“Aye, captain,” Daffyd said.
“I’m going for a pint.” Knell said.
Knell watched Wainwright and Daffyd board, turned sharply left, and made her way through the unnaturally quiet streets to The Red Diadem. If something awful was going to happen – and the huddled homeless, the locked doors, the depopulated streets all suggested it would – she wanted to know Cerro was okay. Yes, she told herself, I have to know he’s okay.
Ordinarily the Madam would make a joke about returning so soon, but she was tight-lipped and drawn when Knell arrived. Lighting incense, closing curtains, the older woman’s gaze rarely left the recessed shrine to Jura for long. As gods went, Jura was one Knell could see herself worshiping – goddess of hungers and independence. She was reasonably sure, however, that the brothel’s safe was hidden behind it. In this case, concern for the takings was probably close enough to piety.
“Quiet?” Knell said, taking a seat.
“Too quiet. Don’t pirates have a nose for trouble?” The Madam said.
Knell tapped her off-centre nose. “Must’ve been punched a time too many.”
The Madam barked a laugh, more anxiety than mirth.
“He’s upstairs. Go on, you know the room.”
“Aren’t you going to tell me what’s going on?”
“If I knew… Something has the bloodsuckers riled up” She shrugged.
“Money up front, then.”
“Considerate of you.”
The captain left the gems, and went to find Cerro.
Knell knocked and opened the door in the same movement, and caught Cerro standing in the curtained doorway to the bathroom with flecks of foam on his chin and belly.
“Back so soon?” He said, softly, smiling, towel slung over a forearm.
“Just shut up,” Knell said, staring. Then she ran to him, buried her face in his shoulder, and wept.
In the deep of the night, they lay awake in a sweaty tangle, Knell’s cheek on his chest, staring out into the dark.
“I think they were refugees.” She said.
“And you shot one.” He said.
“I’ve shot men before.”
“But this was just an execution. A murder.”
“You needed the money.”
“Was it worth it?”
“Will you do it again?”
“No,” she said, a sharp whisper.
“Back to the Spires, then?”
“The bastards have it coming.”
“You’ve told me. Yet you let the Cult traffic slaves.”
“Are you calling me a hypocrite?”
“You need to see the pens, sometime. Chattel are animals. Livestock, not slaves.”
“Hm.” He was unconvinced.
“The Stormlords make people suffer and bleed.”
“You have said.”
“The best just don’t intervene.”
“Why’d they make me do it?”
“You pulled the trigger.”
“They could have just stepped forward.”
“Fear is natural.”
“They were in on it! It was all a ruse, and they stood there…” Knell shuddered. “They stood there and watched me kill a boy, to force them….”
“Keeping up appearances,” Cerro breathed.
They were silent.
“I could’ve waited longer.”
“No,” he said, sadly. “You couldn’t.”
The dawn broke with the sound of gunfire. Knell was out of bed with pistols in hand before any of her clothes, peering out of the window, between the heavy drapes.
Smoke was rising from a building on the next street, screams and shouts punctuated the staccato report of water-cooled guns. Down the street, to the right, a chunk of the Sprawl began to detach and fall away in flames, terrified people desperately hurling themselves onto the intact platforms, some missing the jump.
Knell swore and fished for her underwear.
“Get dressed. We’re leaving.” She said.
“What? What’s happening?” He did, at least, start dressing.
“No idea, but bits of the Sprawl are falling off.”
“I have a contract, Knell, my things…”
“Not as valuable as your life.”
Knell rounded fiercely on him, pulling at the sleeve of her duster.
“I will hold a gun to that fucking madam’s head and demand your cut if I have to, but I’m not leaving you here, Cerro.”
“And that would be worth it?”
“Too fucking right.” She said, lips a thin line.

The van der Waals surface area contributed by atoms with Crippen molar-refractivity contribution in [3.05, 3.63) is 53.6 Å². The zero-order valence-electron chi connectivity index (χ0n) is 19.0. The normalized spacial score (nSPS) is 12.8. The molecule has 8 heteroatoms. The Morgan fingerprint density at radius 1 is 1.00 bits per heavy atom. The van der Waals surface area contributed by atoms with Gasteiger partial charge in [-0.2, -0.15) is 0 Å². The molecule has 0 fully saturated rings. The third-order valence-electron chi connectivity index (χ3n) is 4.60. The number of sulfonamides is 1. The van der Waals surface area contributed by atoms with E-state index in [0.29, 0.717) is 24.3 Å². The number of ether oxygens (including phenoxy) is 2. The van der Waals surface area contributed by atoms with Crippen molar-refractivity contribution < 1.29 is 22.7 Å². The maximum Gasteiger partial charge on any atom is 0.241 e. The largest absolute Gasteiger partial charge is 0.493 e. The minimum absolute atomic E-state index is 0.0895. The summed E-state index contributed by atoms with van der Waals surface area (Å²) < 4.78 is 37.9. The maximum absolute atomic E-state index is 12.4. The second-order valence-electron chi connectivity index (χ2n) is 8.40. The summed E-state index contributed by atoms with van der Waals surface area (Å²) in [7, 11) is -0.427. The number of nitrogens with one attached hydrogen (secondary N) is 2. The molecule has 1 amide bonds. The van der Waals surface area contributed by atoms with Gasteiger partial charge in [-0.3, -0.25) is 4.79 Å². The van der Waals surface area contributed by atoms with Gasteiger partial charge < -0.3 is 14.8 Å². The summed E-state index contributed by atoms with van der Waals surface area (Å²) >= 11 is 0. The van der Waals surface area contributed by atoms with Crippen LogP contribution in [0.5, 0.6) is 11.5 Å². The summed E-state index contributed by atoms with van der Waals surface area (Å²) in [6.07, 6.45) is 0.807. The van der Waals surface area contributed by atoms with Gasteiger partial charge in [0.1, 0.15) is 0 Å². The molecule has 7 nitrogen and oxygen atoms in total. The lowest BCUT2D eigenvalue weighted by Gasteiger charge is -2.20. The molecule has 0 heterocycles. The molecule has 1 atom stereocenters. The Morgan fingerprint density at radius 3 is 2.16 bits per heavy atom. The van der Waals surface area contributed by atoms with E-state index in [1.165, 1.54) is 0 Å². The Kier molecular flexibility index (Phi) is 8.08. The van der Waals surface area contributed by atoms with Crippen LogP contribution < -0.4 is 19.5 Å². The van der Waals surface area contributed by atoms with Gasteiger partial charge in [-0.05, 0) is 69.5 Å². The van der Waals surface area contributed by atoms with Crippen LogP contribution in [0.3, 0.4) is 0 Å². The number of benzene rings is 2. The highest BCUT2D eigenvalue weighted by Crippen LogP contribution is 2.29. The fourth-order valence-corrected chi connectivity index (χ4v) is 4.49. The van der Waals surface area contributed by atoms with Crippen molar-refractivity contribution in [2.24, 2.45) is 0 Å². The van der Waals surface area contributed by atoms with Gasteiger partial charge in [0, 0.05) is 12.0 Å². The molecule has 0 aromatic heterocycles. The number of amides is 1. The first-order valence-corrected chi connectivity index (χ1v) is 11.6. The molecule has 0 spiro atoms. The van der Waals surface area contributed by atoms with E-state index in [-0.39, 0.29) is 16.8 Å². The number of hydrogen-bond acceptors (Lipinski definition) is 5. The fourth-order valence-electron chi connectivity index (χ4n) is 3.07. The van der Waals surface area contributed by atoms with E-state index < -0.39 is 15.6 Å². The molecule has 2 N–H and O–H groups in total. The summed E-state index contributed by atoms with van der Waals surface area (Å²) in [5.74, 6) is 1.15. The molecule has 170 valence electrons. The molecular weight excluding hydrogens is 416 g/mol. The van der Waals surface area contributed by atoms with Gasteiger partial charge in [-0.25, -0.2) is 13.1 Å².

Downstairs was carnage. Other patrons were seemingly long gone, a few men and women in gauzy clothes huddled in a corner, and the Madam had taken a few stray bullets. There were signs of magical discharge and patches of blood scattered around the opulent fabrics and fittings. Points for soundproofing, Knell thought, and was briefly disgusted with herself.
She stepped in front of Cerro and pointed both barrels at sudden movement near the bar counter that served as front desk and occasionally an actual bar. A tall, lithe figure with bullet holes rapidly closing in its torso was hauling itself up from hiding. A Savaan – the armour was so sleek and sculpted Knell had mistaken it for especially ambitious cosmetic sorcery. Plates of bone, external muscles, taut cords of sinew crowned by a helmet that swept back like horns, or a crest. No eyes, but the chin and mouth were exposed. Full lips, pale skin – Knell was, not for the first time, curious what they looked like behind the exoskeleton.
The stranger held up one finely-clawed hand.
“You don’t look like a rebel,” he said. “So stand down.”
“If there’s a rebellion, which side are you on?”
The Savaan sneered, tapping an elaborate piece of scarification on his pauldron. “House Kinnoch, outlander, and the Twilight Caste. Not one of us will turn away.”
“Right then. We’re not on any side,” she said, gesturing to Cerro, guns only slightly lowered. “So we’ll be on our way.”
“Forgive me if I’m disinclined to just accept that.”
“You’re forgiven, and you said we didn’t look like rebels.”
“No, you look like a skywoman. A reputable one, I hope.”
“Looking to buy passage, eh?” Knell grinned.
“Yes, I think so.”
“So much for loyalt-”
His claws were around her throat in an eyeblink, his body perfectly still.
“Do not impugn my honour, mortal.” He hissed.
Knell tapped his breastplate with the nose of her pistol.
“Much protection at this range?”
“Do you want to find out?”
They regarded each other in silence a moment. Knell hadn’t realized how tall and long-limbed he was, and that reach had almost killed her.
He released her, backed away.
“I must get word to… a friend. The rebels have seized the ship pens and poisoned their feed. If you have a ship, if you can convince your captain, House Kinnoch will pay…”
“Good enough for me. But if you get shot again it isn’t my problem.”
He nodded. “Eldryss Volath Kinnoch.”
“Knell Blackhand. I’d shake, but…”
“I’m content to never have to touch you again.”
Knell rolled her eyes. “Stay behind us, Cerro-”
With a peal of thunder, the windows blew in all at once.